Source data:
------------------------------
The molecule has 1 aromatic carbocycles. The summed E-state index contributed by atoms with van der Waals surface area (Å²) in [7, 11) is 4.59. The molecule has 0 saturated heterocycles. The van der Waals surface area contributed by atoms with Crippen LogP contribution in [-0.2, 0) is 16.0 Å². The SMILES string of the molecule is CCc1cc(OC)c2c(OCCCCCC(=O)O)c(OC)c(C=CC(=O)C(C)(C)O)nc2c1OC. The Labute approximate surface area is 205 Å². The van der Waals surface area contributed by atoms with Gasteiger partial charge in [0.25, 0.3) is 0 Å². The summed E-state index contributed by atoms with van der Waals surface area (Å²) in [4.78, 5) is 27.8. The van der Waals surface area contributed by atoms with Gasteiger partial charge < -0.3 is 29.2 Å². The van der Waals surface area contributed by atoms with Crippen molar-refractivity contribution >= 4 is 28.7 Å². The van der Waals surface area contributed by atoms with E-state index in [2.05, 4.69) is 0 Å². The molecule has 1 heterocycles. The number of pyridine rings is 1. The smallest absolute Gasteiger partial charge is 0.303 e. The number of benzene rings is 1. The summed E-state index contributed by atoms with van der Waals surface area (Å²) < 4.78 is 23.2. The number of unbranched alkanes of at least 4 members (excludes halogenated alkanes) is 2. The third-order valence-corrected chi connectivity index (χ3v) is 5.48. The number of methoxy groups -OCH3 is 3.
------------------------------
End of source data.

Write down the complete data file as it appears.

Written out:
The molecule has 1 aromatic carbocycles. The summed E-state index contributed by atoms with van der Waals surface area (Å²) in [7, 11) is 4.59. The molecule has 0 saturated heterocycles. The van der Waals surface area contributed by atoms with Crippen LogP contribution in [-0.2, 0) is 16.0 Å². The SMILES string of the molecule is CCc1cc(OC)c2c(OCCCCCC(=O)O)c(OC)c(C=CC(=O)C(C)(C)O)nc2c1OC. The Labute approximate surface area is 205 Å². The van der Waals surface area contributed by atoms with Gasteiger partial charge in [0.25, 0.3) is 0 Å². The summed E-state index contributed by atoms with van der Waals surface area (Å²) in [4.78, 5) is 27.8. The van der Waals surface area contributed by atoms with Gasteiger partial charge < -0.3 is 29.2 Å². The van der Waals surface area contributed by atoms with Crippen molar-refractivity contribution >= 4 is 28.7 Å². The van der Waals surface area contributed by atoms with E-state index in [2.05, 4.69) is 0 Å². The molecule has 1 heterocycles. The number of pyridine rings is 1. The smallest absolute Gasteiger partial charge is 0.303 e. The number of benzene rings is 1. The summed E-state index contributed by atoms with van der Waals surface area (Å²) < 4.78 is 23.2. The number of unbranched alkanes of at least 4 members (excludes halogenated alkanes) is 2. The third-order valence-corrected chi connectivity index (χ3v) is 5.48. The number of methoxy groups -OCH3 is 3.